Electronic Products & Technology

New US restrictions of substances in products

June 1, 2021  By Aury Hathout, certified environmental auditor, Enviropass Enterprise Inc.

Unlike the European Union, North America tends to let the industry voluntarily reduce hazardous substances in manufactured products. A recent US reform may change this forever with the legal obligation to restrict certain chemicals.

The Toxic Substances Control Act (TSCA)

History of TSCA

The Toxic Substances Control Act, also abbreviated as TSCA or TOSCA, is a 45 years old federal law that rules new or existing chemicals in the USA. Its objective is similar to the European Registration, Evaluation, Authorization, and Restriction of Chemicals (REACH) and the Canadian Environmental Protection Act (CEPA) with its domestic and non-domestic substances lists. The Environmental Protection Agency (EPA) oversees the TSCA implementation.

Source: Enviropass Enterprise Inc.

The Lautenberg Chemical Safety Act

Over the years, various civil groups have criticized TSCA for not adequately protecting human health and the environment. As a result, a bipartisan initiative led to an amendment called the ‘Frank R. Lautenberg Chemical Safety for the 21st Century Act’ or ‘TSCA Modernization Act of 2015’. Such reform includes provisions to assess chemical risks and prioritize concrete actions.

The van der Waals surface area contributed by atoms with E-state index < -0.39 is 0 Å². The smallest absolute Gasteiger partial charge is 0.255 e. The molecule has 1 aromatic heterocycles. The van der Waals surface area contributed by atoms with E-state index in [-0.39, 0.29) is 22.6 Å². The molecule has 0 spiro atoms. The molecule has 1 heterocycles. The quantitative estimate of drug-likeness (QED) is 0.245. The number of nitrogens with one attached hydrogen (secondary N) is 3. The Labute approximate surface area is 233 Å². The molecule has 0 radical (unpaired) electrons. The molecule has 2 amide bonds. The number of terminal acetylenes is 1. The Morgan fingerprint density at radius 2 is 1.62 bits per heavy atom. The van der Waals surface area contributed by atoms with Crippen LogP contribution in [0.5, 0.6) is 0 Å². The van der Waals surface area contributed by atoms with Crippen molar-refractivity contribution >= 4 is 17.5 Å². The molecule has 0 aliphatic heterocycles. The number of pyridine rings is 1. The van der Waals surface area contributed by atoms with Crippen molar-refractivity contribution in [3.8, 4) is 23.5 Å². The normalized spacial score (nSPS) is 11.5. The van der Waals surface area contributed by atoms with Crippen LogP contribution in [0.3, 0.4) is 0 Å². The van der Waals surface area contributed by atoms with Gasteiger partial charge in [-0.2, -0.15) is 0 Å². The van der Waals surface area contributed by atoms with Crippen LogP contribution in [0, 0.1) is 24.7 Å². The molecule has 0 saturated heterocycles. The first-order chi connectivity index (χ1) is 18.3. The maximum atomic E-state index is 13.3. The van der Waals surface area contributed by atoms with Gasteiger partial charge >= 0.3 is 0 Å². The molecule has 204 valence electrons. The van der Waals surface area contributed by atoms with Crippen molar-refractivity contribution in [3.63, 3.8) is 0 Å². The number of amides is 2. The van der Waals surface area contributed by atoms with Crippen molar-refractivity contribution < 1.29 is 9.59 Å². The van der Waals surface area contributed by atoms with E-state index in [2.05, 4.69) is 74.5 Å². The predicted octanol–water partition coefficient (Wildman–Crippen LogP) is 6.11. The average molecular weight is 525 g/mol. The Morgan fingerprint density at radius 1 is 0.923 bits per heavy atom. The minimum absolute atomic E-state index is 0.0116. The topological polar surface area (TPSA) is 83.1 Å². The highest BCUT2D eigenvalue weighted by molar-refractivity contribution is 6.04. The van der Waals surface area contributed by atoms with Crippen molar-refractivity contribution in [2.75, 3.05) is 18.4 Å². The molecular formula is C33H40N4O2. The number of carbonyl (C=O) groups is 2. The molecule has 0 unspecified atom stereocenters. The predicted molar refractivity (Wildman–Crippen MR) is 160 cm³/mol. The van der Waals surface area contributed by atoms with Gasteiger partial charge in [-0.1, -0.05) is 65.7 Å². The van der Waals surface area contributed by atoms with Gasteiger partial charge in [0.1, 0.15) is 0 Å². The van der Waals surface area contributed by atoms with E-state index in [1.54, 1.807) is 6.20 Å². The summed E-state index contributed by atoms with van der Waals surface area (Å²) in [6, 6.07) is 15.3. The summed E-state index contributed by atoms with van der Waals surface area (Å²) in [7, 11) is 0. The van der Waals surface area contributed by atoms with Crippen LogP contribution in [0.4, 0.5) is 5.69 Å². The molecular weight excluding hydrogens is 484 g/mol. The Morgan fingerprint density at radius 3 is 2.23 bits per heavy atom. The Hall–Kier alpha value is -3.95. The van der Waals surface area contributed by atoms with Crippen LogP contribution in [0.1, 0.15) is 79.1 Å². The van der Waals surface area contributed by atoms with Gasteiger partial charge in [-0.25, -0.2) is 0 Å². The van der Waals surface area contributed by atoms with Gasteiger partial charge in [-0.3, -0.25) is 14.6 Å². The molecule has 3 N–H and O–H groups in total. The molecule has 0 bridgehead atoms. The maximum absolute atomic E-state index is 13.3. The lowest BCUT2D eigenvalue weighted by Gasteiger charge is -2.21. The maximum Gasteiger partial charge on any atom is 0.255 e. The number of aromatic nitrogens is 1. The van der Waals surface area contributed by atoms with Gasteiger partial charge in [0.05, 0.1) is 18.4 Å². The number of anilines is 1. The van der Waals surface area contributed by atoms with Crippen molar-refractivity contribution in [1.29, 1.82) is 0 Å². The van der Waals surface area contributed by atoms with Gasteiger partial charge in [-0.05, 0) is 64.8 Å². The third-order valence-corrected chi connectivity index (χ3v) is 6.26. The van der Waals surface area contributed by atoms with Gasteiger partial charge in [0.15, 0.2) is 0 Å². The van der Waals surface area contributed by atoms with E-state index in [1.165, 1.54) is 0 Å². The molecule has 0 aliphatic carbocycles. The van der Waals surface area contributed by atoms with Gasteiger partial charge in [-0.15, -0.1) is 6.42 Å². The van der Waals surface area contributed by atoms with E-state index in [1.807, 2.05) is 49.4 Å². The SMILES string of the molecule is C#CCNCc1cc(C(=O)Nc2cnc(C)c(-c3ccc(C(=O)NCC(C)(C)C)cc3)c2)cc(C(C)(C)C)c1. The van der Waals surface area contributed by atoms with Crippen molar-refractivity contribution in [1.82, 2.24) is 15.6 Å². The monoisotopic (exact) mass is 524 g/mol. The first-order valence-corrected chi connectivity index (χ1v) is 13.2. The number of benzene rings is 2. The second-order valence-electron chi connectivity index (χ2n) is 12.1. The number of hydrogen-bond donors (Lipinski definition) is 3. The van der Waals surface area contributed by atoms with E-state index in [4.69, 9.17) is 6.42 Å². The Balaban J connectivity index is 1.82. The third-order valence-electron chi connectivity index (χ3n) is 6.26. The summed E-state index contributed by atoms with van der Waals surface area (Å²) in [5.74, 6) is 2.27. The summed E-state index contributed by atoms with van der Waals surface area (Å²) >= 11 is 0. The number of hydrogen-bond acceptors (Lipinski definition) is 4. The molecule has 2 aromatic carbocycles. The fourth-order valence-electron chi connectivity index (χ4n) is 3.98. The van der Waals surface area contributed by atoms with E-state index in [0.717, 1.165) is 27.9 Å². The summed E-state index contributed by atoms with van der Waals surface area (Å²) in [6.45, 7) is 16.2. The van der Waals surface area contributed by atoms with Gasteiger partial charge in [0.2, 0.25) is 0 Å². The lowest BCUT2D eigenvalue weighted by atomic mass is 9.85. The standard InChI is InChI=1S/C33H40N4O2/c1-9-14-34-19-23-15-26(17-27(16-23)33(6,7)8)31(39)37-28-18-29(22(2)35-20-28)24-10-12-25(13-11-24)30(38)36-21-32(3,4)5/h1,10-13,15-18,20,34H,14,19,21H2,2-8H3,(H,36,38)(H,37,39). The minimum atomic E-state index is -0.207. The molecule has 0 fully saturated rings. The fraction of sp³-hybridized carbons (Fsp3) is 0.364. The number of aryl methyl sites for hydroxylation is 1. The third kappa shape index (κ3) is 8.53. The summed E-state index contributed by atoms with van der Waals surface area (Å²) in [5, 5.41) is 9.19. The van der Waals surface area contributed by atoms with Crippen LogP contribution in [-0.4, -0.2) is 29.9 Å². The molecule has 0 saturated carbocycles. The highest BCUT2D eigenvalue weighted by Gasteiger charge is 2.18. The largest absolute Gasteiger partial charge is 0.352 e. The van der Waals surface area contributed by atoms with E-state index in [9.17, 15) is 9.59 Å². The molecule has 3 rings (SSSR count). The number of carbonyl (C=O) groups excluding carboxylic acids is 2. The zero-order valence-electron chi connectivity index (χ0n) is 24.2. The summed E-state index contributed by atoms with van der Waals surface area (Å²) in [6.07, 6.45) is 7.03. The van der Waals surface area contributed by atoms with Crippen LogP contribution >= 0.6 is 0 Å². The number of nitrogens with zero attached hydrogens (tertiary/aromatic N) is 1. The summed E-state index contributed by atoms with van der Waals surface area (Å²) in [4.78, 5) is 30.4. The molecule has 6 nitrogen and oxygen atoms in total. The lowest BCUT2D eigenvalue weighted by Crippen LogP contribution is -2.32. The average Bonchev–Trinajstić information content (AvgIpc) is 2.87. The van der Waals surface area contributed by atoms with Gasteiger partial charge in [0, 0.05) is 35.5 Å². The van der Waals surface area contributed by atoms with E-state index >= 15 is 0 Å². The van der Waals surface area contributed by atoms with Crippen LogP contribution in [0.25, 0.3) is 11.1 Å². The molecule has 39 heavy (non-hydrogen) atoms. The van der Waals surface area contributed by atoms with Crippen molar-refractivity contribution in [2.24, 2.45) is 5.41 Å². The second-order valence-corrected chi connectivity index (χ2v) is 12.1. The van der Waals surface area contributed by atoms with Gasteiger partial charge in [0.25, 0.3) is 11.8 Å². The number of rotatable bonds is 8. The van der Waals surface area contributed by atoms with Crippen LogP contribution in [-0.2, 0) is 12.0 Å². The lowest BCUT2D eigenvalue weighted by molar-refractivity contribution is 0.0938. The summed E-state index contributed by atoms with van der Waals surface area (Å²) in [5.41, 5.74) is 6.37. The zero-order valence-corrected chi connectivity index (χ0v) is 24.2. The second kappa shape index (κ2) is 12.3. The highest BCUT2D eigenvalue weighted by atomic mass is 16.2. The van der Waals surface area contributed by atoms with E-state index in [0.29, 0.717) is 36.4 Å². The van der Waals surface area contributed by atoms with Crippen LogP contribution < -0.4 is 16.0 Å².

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Persistent, Bioaccumulative, and Toxic (PBT)

Targeted substances include those that are considered persistent, bioaccumulative, and toxic (PBT). Persistent substances take a very long time before naturally disappearing. Bioaccumulative chemicals tend to concentrate in animal bodies, especially in adipose tissues (fat). Finally, toxic compounds alter some forms of life. As a result, PBT substances combine all three risk factors.

Regulated PBT Chemicals in Articles

At the beginning of 2021, the EPA chemicals evaluation brought to the regulation of five PBT chemicals in products (articles). Here they are, with their possible utilization by the industry:

Relation with other Requirements Worldwide

Like RoHS, the TSCA PBT substances are either prohibited or restricted. Some directly affect the electrical and electronic industry, particularly PIP (3:1) and DecaBDE. DecaBDE is one of the PBDEs already ruled under both EU RoHS and REACH (as a substance of very high concern SVHC). The REACH regulation targets additional BPT substances.

The Future of the TSCA PBT Rules

The chemicals above are the first five restricted PBT in articles. EPA has extended a 180-day grace period for PIP (3:1). EPA will most likely address additional PBT chemicals which may affect electronic manufacturers worldwide.

Additional references:

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